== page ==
Air diffusers are pieces that go down below the water surface in the aerobic treatment unit (ATU) and diffuse the air that the air compressor pumps in.  The purpose of the diffuser is to break the air down into smaller bubbles so that there is more surface area for the oxygen that is in the air to absorb or diffuse into the water and become dissolved oxygen (DO).  This DO is what the aerobic bacteria need to survive in order to consume the waste.  Here are a couple of examples but there are many other shapes and sizes.

ProFlo air diffuser for 500GPD ATU.
Air diffuser

 

Maintenance Related

With the new and improved septic systems there are both electrical and mechanical components. With more things that can go bad there is an ever increasing need to perform routine and preventative maintenance.  The cleaning and replacing of filters is paramount in achieving the longest lifespan of your septic system no matter what brand or configuration that you may have.

Aerobic septic system

Many folks have a type of septic system that is commonly referred to as an “aerobic septic system” which uses a mechanical air pump to insert air into a tank or chamber which is referred to as the aerobic treatment unit (ATU).  This form of aerobic treatment is referred to also as secondary treatment.  This secondary treatment usually takes place in an ATU which is installed after the pretreatment tank and hence the name secondary treatment.  This secondary treatment which utilizes aerobic bacteria is a very effect method for breaking down waste but it does not make the effluent safe for human contact.  When the effluent leaves the ATU it has been through the secondary treatment process and it is typically a clear liquid with a slight odor but it still must be disinfected to an acceptable level in order to be deemed safe for contact with humans.  In some cases the effluent that leaves the ATU is filtered and then pumped through drip tubing for subsurface disposal and may or may not need to be disinfected first. After the effluent leaves the ATU and it is disinfected it is then stored in a pump tank for disposal.  There are many different brands and configurations for this type of aerobic septic system.  It is typical for smaller residential systems to have three tanks or a single tank with three chambers.  The first chamber is the pretreatment tank, the second is the ATU, and the third final chamber is the pump tank chamber.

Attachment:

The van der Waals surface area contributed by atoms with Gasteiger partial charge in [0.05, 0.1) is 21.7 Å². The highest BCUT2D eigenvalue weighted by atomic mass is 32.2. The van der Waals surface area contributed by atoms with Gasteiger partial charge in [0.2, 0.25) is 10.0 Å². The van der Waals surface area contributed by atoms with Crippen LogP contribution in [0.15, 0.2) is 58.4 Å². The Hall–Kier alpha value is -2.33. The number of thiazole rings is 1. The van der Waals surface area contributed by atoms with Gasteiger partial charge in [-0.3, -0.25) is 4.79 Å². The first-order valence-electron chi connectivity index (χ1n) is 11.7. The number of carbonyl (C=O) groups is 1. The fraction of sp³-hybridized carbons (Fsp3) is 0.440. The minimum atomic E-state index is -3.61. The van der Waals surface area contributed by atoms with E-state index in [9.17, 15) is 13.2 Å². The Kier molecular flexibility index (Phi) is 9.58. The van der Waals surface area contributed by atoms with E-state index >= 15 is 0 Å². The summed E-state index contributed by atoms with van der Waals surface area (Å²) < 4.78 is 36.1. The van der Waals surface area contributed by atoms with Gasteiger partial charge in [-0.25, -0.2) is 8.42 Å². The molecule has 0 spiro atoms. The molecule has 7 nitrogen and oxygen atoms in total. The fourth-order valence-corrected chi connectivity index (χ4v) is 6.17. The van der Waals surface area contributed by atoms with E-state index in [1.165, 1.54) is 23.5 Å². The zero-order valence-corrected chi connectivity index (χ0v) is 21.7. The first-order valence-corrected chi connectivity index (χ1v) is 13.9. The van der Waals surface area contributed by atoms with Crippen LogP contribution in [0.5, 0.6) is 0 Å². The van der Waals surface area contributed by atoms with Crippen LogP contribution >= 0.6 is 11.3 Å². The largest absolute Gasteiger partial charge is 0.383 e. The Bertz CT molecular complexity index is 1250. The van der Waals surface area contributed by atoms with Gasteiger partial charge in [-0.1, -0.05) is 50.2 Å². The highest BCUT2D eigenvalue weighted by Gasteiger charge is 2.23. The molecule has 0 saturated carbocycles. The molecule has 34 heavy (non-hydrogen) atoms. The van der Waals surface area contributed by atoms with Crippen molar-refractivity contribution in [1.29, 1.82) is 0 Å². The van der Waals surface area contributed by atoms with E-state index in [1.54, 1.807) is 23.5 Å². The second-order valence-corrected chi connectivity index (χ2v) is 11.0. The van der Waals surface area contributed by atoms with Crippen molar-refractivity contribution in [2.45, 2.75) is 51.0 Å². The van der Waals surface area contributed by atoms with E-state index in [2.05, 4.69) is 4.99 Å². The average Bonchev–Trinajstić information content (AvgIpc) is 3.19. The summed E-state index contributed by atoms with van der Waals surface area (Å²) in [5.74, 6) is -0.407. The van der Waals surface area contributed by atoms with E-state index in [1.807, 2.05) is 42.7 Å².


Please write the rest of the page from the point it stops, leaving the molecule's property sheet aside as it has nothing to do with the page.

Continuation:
Conventional Septic Systems

There is no one configuration that describes a conventional septic system perfectly. The conventional septic system has evolved over time as a way to process waste water whether it is from a commercial establishment or a residential location. Depending on the age of the septic system it will most likely contain characteristics based on the standard practices that were prevalent at the time that it was installed. Conventional septic systems that were installed before there was local regulation in place could be made up of almost anything. Once the need for regulation was identified there was most likely already the practice of using single or double 500 gallon concrete tanks. The multiple 500 gallon concrete tank configuration with a gravity fed subsurface leaching field is widely used still to this day.

Wikipedia has this explanation for “septic tank” https://en.wikipedia.org/wiki/Septic_tank